Writing in the LA Times, Michael Hiltzik wonders what the economic impact of falling oil prices will be in the Lone Star State. Predicting the future is hard, so who knows, but there’s a nice graphic in the article comparing state and local tax burden on different income groups.
Despite having relatively high sales taxes and low property taxes due to Proposition 13, both regressive policies, California’s state and local tax burden is lower on the bottom 60% of income earners. California taxes high income earners at a higher rate, resulting in a tax structure that’s at least marginally more progressive (or really, just less regressive) than that in Texas.
That’s nice, but the impact of a few percentage points of tax burden is offset by the higher cost of housing in California, probably by an order of magnitude. You might pay a little more in taxes in Texas if you’re poor, but you’ll pay much less for housing – so much less that you’ll still come out ahead. California’s more generous social programs, like wider Medicaid coverage, don’t seem so generous if you consider the additional cost of housing as functionally equivalent to a tax or premium required to access those programs.
Since, in general, rents and mortgages are paid by people with less money to people with more money, California’s high cost of housing is similar to a tax transfer from lower income people to higher income people. And make no mistake, this is a voluntary policy. While tony locales like Malibu and Beverly Hills might never be very affordable, there’s no reason for new construction in, say, Ontario or Arleta, to be much more expensive than Houston or Frisco. California’s seismic and energy codes probably make construction marginally more expensive, but this should simply be reflected by slightly higher prices and slightly smaller housing units, which we don’t see.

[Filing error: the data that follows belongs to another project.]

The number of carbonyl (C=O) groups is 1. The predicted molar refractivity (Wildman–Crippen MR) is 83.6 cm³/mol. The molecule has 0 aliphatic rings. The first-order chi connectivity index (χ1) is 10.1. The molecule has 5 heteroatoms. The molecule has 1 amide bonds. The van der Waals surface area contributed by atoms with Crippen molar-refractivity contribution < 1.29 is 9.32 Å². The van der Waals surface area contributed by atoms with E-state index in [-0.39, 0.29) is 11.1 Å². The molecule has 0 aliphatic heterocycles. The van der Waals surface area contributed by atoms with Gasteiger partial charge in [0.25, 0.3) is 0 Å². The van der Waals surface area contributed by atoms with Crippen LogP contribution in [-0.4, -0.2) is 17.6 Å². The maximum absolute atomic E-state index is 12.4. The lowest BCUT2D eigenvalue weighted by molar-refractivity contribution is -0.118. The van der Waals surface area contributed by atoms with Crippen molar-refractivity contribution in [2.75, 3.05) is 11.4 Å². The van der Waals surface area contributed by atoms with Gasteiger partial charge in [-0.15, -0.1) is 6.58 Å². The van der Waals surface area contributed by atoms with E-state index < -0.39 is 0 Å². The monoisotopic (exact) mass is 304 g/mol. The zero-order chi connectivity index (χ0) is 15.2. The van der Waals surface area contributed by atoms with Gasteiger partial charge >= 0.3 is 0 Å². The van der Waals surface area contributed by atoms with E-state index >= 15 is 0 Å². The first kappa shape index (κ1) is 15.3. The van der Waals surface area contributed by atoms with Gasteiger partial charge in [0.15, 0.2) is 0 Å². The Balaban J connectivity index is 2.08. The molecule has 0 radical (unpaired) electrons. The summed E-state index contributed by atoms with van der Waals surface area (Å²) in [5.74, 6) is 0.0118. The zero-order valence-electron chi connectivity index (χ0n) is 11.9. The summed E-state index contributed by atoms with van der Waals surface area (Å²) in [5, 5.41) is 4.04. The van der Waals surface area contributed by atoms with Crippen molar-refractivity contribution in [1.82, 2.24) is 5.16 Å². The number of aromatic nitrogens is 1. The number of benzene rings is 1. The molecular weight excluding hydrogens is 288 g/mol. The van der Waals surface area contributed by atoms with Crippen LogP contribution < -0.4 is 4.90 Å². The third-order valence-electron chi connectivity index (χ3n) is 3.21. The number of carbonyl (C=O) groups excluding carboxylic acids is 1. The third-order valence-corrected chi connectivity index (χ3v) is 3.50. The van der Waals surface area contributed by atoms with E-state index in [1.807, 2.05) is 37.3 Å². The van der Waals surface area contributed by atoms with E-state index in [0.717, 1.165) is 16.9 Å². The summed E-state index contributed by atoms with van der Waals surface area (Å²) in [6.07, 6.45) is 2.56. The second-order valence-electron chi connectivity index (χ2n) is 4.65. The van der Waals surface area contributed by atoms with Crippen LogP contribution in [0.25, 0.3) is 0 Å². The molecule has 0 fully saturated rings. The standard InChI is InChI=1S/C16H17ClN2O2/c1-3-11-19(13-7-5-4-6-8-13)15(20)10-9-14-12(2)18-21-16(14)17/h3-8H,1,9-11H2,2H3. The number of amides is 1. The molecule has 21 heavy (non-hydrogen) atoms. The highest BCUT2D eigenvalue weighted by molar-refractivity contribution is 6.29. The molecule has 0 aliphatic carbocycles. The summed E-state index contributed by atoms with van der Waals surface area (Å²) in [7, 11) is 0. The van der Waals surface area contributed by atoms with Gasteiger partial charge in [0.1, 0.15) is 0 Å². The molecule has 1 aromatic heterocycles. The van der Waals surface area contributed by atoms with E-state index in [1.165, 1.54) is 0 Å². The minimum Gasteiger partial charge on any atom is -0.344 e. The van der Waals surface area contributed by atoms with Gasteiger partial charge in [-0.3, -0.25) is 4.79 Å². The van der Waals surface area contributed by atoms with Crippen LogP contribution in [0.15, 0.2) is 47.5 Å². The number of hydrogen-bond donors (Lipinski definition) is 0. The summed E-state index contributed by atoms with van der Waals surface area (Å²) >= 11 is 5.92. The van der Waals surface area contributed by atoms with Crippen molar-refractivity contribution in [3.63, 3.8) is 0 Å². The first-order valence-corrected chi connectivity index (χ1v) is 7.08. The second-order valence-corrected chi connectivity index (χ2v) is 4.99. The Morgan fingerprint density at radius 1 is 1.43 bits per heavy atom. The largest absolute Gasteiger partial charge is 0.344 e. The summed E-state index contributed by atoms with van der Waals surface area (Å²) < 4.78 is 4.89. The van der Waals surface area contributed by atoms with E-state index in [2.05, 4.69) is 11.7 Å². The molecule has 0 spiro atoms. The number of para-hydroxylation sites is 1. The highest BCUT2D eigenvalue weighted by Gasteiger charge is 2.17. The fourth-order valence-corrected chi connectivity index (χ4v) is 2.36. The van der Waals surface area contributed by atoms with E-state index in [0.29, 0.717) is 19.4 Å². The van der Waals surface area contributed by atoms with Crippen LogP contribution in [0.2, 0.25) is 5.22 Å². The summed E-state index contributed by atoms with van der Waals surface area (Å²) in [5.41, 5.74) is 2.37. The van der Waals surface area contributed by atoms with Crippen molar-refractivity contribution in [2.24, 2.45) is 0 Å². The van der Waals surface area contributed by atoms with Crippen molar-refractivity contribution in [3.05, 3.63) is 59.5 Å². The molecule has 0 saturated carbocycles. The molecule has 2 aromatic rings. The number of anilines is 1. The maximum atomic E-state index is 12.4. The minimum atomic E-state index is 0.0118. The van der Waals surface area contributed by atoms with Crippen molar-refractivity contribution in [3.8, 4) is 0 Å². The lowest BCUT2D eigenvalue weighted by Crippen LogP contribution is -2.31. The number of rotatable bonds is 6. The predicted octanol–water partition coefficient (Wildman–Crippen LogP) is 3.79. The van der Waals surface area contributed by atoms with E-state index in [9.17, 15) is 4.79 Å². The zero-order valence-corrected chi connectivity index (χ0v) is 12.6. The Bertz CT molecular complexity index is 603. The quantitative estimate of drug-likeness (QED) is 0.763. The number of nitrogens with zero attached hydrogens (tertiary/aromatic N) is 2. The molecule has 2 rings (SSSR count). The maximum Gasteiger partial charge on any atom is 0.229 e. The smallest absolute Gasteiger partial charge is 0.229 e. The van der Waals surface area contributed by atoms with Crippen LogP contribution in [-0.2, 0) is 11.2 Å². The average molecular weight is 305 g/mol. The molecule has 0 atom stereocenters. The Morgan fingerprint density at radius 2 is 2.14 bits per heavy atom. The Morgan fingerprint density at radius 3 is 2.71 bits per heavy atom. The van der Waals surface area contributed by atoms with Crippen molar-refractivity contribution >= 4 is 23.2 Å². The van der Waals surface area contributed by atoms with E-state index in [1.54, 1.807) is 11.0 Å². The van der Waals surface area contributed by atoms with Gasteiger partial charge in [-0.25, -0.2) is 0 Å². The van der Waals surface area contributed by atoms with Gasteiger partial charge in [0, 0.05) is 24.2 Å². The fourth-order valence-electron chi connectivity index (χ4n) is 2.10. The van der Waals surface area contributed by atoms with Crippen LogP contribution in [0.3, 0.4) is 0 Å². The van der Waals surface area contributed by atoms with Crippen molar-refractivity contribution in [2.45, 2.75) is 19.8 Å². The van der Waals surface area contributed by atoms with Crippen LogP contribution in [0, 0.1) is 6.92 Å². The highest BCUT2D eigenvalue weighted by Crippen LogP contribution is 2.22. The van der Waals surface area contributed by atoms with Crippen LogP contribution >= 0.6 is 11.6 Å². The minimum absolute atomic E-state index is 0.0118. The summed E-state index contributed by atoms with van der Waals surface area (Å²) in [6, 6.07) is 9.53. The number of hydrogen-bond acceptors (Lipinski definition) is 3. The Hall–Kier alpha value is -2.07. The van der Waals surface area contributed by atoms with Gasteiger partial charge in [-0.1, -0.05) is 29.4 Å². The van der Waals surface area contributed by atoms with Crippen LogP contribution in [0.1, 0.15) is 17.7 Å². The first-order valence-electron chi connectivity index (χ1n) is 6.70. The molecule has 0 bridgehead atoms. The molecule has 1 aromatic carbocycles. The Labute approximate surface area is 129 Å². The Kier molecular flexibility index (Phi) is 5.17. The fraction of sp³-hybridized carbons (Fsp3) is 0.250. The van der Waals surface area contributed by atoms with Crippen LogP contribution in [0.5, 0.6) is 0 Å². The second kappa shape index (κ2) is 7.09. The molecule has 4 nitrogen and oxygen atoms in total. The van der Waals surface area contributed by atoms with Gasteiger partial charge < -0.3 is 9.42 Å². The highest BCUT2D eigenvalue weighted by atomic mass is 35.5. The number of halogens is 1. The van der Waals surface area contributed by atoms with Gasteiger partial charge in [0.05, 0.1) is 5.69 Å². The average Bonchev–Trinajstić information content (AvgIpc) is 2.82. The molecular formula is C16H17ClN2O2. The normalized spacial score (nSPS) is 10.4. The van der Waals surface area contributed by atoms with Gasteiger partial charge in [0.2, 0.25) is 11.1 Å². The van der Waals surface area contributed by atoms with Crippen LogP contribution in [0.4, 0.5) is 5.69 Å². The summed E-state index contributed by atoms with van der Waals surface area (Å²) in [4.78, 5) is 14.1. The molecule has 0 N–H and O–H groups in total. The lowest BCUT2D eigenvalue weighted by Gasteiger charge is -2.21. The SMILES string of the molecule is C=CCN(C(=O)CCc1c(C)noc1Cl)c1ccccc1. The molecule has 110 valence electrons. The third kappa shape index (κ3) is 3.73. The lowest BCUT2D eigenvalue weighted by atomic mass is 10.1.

California’s complicated tax structure causes other regressive effects. For example, Adelanto has few options to try to shore up its tax books, so it’s trying to expand prisons in the city and charge other jurisdictions a per prisoner fee for use. This creates a political constituency that benefits from increasing incarceration rates, the social and economic costs of which will be borne disproportionately by minority and low income communities.
Texas may not be a paradise for the poor. If history is any guide, they will slash school and social program funding rather than increase taxes or use rainy day funds. But California’s progressive rhetoric rings hollow when you take a closer look, and the Golden State would need to implement many reforms before it could say it treats poor people fairly and creates opportunity for them to improve their lives.